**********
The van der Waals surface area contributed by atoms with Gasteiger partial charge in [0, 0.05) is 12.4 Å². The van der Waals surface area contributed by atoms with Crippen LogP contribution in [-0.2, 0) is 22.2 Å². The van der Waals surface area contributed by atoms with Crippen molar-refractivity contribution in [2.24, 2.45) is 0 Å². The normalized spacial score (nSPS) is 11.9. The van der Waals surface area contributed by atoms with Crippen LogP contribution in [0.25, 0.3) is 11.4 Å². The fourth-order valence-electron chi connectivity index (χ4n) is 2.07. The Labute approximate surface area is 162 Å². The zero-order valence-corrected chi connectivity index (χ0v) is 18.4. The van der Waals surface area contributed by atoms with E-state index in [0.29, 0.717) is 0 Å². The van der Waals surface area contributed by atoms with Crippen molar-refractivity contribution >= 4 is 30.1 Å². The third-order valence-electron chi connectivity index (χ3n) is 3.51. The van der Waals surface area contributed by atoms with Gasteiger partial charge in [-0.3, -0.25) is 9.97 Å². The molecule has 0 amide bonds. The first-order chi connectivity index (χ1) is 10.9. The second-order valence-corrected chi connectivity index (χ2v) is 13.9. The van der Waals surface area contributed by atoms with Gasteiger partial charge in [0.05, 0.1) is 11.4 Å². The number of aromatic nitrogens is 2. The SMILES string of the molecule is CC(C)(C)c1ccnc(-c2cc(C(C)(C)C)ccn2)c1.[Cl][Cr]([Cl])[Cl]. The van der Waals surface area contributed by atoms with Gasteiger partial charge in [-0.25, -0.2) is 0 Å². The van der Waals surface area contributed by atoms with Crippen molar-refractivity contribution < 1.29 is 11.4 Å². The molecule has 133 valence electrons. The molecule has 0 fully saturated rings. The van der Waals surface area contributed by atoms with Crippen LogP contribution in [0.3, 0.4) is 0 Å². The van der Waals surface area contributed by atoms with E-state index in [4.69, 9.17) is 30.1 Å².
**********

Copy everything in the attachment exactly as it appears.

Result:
The van der Waals surface area contributed by atoms with Gasteiger partial charge in [0, 0.05) is 12.4 Å². The van der Waals surface area contributed by atoms with Crippen LogP contribution in [-0.2, 0) is 22.2 Å². The van der Waals surface area contributed by atoms with Crippen molar-refractivity contribution in [2.24, 2.45) is 0 Å². The normalized spacial score (nSPS) is 11.9. The van der Waals surface area contributed by atoms with Crippen LogP contribution in [0.25, 0.3) is 11.4 Å². The fourth-order valence-electron chi connectivity index (χ4n) is 2.07. The Labute approximate surface area is 162 Å². The zero-order valence-corrected chi connectivity index (χ0v) is 18.4. The van der Waals surface area contributed by atoms with E-state index in [0.29, 0.717) is 0 Å². The van der Waals surface area contributed by atoms with Crippen molar-refractivity contribution >= 4 is 30.1 Å². The third-order valence-electron chi connectivity index (χ3n) is 3.51. The van der Waals surface area contributed by atoms with Gasteiger partial charge in [-0.3, -0.25) is 9.97 Å². The molecule has 0 amide bonds. The first-order chi connectivity index (χ1) is 10.9. The second-order valence-corrected chi connectivity index (χ2v) is 13.9. The van der Waals surface area contributed by atoms with Gasteiger partial charge in [0.05, 0.1) is 11.4 Å². The number of aromatic nitrogens is 2. The SMILES string of the molecule is CC(C)(C)c1ccnc(-c2cc(C(C)(C)C)ccn2)c1.[Cl][Cr]([Cl])[Cl]. The van der Waals surface area contributed by atoms with Gasteiger partial charge in [-0.25, -0.2) is 0 Å². The van der Waals surface area contributed by atoms with Crippen molar-refractivity contribution < 1.29 is 11.4 Å². The molecule has 133 valence electrons. The molecule has 0 fully saturated rings. The van der Waals surface area contributed by atoms with Crippen LogP contribution in [0.3, 0.4) is 0 Å². The van der Waals surface area contributed by atoms with E-state index in [4.69, 9.17) is 30.1 Å².